In early April, USGBC’s President and CEO, Rick Fedrizzi, said, “The green building community has a historic opportunity to use medical science to create better buildings. Human health as a pillar of sustainability has long been reflected in LEED, and GBCI’s new role as the third-party certifier for the WELL Building Standard will enable us to take that commitment further while making it easier for LEED users to incorporate health and wellness more deeply into their work.
In January of 2014, the American Institute of Architects (AIA) had released the AIA Health Action Plan and the AIA Energy Action Plan. “By promoting physical activity and saving electricity, Stair Week Michigan explores design and health at a unique angle with our communities. This coincides with AIA’s Design & Health Initiative and is currently a high priority,” said Jeffrey Ferweda, AIA Michigan President Elect, and Partner of Sedgewick & Ferweda Architects in Flint.
“Public health is increasingly focused on policies and designs that promote daily physical activity in schools, worksites and communities,” said Guy St. Germain, Western Upper Peninsula Health Officer. “Building designs that invite people to take the stairs, road designs that are safer for walking and cycling, and streetscapes with ample width for walking and bike parking promote healthy lifestyle habits that can reduce rates of chronic disease.”
In downtown Lansing, the quadruple LEED Platinum Christman Building, had included health considerations early on in its sustainability planning. The company has an in-house “BUILDwellness” program within its eight offices in five states. Angela Bailey, VP Marketing and Corporate Communications, Christman Company, described, “The great daylighting and ventilation in the building are just two of the creature comforts that our employees and guests alike enjoy about this building. Another feature is the central courtyard opening up from the 4th floor to the 6th. It floods the space with natural light while performing its envisioned role of encouraging constant interaction between employees.”
Built as an insurance headquarters in 1928, the historic renovation of the building was undertaken by the AE firm of Smith Group JJR, and Christman’s own real estate development and construction company. The original five-story, limestone-trimmed, red brick office building’s prominently placed main stairway and front façade were carefully restored while an additional floor with a new set of stairs were added to the roof, creating the new 6th floor space, which provides outstanding views of the state capitol and cityscape.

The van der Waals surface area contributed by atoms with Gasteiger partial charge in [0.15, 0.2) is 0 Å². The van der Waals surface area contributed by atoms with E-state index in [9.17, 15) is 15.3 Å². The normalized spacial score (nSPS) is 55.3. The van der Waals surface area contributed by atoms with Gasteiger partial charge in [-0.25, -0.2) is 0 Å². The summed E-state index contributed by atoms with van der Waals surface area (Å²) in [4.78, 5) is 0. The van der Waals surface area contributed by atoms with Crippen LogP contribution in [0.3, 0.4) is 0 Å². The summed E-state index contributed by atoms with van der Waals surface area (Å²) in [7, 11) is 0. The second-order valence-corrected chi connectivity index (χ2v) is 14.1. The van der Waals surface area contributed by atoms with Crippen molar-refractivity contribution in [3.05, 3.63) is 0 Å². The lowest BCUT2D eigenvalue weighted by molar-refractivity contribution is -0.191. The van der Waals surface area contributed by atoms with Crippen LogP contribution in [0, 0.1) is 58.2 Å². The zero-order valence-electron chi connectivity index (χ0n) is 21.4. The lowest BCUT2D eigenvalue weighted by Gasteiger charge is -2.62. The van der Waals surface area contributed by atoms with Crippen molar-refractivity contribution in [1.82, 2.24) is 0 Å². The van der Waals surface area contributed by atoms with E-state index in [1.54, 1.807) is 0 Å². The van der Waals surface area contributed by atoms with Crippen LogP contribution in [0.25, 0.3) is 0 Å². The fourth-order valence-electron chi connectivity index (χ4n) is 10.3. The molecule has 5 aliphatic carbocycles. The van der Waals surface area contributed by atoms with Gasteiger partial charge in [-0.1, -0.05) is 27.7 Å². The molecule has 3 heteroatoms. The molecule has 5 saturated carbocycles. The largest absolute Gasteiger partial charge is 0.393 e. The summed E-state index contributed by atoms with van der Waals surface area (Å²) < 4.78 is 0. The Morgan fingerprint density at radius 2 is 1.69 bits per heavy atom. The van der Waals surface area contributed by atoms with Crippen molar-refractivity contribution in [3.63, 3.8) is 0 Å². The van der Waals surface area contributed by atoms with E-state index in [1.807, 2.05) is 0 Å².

In downtown Grand Rapids, the Michigan State University’s (MSU) College of Human Medicine completed a LEED Gold Secchia Center on Michigan Avenue in 2010. Though the building, designed by URS, was completed before the USGBC pilot credit library was fully developed, the “Design for Active Occupant” LEED pilot credit would have been an easy fit as the central circulation is dominated by the daylit stairs with wayfinding signage. These spaces were important because there is no student union nearby to allow gathering between classes. Active spaces creating “Social Capital” are now seen as a positive outcome of green buildings.
Innovative buildings also attract forward looking research. “With a commitment to health care for all, nations will be pushed by economic necessity to adopt molecular preventive medicine that is based on scientific research and best practices. The consequence of these future advances in health care is that most humans will enjoy long and healthy lives,” said Dr. Luis Tomatis, MD, former Chief Cardiovascular Surgeon at Spectrum Health.
Since its opening last August, the Downtown Market in Kent County has set a new precedent for innovation in access to nutrition, with a farmers market, a market hall for local food vendors, an K-12 education kitchen, a greenhouse, and an incubator kitchen. Designed by Progressive AE, the Downtown Market is on track to be the first LEED certified Market Building in the country.
Green buildings are merely a start. Companies in Grand Rapids know how to capture the heart and soul of an active workplace culture. On Start Garden’s website (http://startgarden.com), the description of the city’s average bicycle commute is: 6 stop lights and the average phone call is: 37 steps. “The images and metrics can be so compelling when we embrace active living,” said Joyce Lee, Founder of Stair Week.
Stair Week Michigan, supported by USGBC, AIA, IIDA, United Way and the Michigan Fitness Foundation, is scheduled for September 8-14 in 2014.